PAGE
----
Mind the gap
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- Published 19.05.08
The divide between the urban and the rural has been done to death in Bengali films but the one good thing about Phera is that the director doesn’t try to pass it off as a highly cerebral piece of movie-making, expounding theories on class inequalities with dark rooms and long pauses.
Partha Sarathi Joardar tries to lay bare the hypocrisies and class barriers that come to the fore when the urbane comes into conflict with the rustic without the help of stocky heroes, coy heroines or inane comedy. But the cliched storyline is the stumbling block.
Shilajit, a do-gooder doctor, returns to a village in the quest of a tribal woman (Rituparna) he had loved and lost a decade ago. This time, he’s got wife Priya Karfa in tow, who has been made to think they are on a holiday.
As memories come rushing back, Shilajit rewinds to the secret pleasures of the days when he rode a bicycle along the dusty roads, treating villagers and romancing Rituparna.
Of the handful of twists that drive the Phera tale, one has a village rogue (Chandan Sen), who has eyes for Rituparna but undergoes a change of heart (for reasons unknown).
So, on a dark, stormy night — Tollywood is yet to shed the mother of all cliches — the lovers make out. While his last film Premrog was nothing short of a sleaze fest, Joardar has played it safe in Phera, not venturing beyond a cheat kiss. The doctor dumps his lady love, when her bump begins to show, and marries the city girl his well-heeled father has chosen for him.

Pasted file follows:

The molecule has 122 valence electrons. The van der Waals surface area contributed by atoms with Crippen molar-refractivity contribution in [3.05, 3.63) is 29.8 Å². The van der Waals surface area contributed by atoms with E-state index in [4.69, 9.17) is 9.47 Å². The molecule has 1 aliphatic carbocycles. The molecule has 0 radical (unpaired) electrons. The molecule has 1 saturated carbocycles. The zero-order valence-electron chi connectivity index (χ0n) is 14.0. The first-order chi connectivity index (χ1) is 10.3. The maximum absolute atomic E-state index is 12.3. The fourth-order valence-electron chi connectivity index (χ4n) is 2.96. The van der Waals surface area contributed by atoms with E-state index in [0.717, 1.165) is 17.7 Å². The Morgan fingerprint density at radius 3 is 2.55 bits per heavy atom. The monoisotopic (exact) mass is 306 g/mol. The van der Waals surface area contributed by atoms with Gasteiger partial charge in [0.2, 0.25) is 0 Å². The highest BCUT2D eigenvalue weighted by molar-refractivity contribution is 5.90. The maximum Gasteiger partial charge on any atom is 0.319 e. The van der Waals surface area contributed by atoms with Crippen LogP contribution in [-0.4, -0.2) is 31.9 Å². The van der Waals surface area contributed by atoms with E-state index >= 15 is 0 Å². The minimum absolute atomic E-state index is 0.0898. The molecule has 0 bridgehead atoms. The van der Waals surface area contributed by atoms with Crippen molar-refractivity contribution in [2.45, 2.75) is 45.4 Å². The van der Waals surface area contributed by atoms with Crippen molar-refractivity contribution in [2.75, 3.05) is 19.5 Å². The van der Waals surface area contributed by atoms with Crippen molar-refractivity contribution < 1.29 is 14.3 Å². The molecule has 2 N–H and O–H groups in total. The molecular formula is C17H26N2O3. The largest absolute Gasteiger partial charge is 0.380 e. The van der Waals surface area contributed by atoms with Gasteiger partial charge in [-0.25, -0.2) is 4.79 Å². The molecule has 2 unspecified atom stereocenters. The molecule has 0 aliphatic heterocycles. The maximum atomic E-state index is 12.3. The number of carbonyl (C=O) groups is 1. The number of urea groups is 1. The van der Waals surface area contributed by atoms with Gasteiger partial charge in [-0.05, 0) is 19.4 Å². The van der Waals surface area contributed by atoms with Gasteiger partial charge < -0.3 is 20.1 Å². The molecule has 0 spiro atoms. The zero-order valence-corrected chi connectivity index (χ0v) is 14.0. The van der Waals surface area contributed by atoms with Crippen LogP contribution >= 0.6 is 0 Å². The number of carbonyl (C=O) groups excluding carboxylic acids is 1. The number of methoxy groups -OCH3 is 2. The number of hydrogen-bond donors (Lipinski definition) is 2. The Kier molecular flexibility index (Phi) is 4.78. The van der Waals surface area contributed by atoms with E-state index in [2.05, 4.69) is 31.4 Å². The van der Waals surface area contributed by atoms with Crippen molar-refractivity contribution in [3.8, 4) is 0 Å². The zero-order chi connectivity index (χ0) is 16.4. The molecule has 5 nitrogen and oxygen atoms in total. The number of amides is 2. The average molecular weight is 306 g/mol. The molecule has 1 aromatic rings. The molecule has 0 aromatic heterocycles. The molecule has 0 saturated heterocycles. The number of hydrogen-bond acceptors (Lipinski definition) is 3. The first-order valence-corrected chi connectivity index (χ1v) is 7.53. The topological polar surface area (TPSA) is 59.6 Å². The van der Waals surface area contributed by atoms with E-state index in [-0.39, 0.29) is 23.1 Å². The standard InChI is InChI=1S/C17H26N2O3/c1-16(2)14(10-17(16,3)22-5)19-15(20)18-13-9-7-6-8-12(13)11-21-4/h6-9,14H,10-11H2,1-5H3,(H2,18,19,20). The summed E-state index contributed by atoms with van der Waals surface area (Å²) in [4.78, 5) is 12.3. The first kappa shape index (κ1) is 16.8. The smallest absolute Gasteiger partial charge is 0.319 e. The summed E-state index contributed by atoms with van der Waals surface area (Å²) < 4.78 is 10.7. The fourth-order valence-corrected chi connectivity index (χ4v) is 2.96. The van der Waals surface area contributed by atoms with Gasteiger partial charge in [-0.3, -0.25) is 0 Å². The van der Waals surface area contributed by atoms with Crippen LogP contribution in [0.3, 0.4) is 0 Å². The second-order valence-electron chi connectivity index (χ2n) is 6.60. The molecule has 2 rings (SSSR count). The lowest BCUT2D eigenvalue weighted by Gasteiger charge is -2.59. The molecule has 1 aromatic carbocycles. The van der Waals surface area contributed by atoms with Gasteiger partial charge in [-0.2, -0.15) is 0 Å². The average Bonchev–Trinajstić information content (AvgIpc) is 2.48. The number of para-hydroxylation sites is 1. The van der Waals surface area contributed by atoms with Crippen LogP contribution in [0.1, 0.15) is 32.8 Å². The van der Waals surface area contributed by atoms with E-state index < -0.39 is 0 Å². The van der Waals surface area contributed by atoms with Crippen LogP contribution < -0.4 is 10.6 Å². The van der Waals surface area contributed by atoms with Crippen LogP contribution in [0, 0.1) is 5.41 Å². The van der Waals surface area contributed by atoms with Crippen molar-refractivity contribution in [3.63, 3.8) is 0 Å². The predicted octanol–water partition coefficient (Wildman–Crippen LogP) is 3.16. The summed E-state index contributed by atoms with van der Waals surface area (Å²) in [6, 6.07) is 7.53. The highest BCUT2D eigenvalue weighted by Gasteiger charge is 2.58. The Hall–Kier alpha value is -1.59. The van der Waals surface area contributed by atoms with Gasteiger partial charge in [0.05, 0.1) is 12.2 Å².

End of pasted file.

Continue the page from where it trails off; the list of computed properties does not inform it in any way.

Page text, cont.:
Shilajit finally stumbles upon his old flame on her deathbed while his wife is busy crooning Rabindrasangeet. And guess who Shilajit and Rituparna’s little son is? The boy who now works as the doctor couple’s servant. In an act of kindness, Priya adopts the kid as her son and no skeletons tumble out of Shilajit’s cupboard. You also never get to know why he came looking for his former love in the first place.
The deglamourised Rituparna makes a mark with her rustic manner and Adivasi accent, transforming from a chirpy village belle to a sad, weary mother.
Although Shilajit makes no overt display of his urbanity, the energy and vivacity he brings on stage as a singer is missing on screen.
The sounds and music blend in smoothly with the green landscape. Tribal boys and girls dancing to folk music, the rhythm of primitive sounds, and the rolling woods and rivers are the high points of Phera.
But pleasing sounds and pretty locales do not a good film make. Even if the occasional emotional outbursts manage to hold your attention for a while, the story drags with a flat narrative graph that has no surprises in store.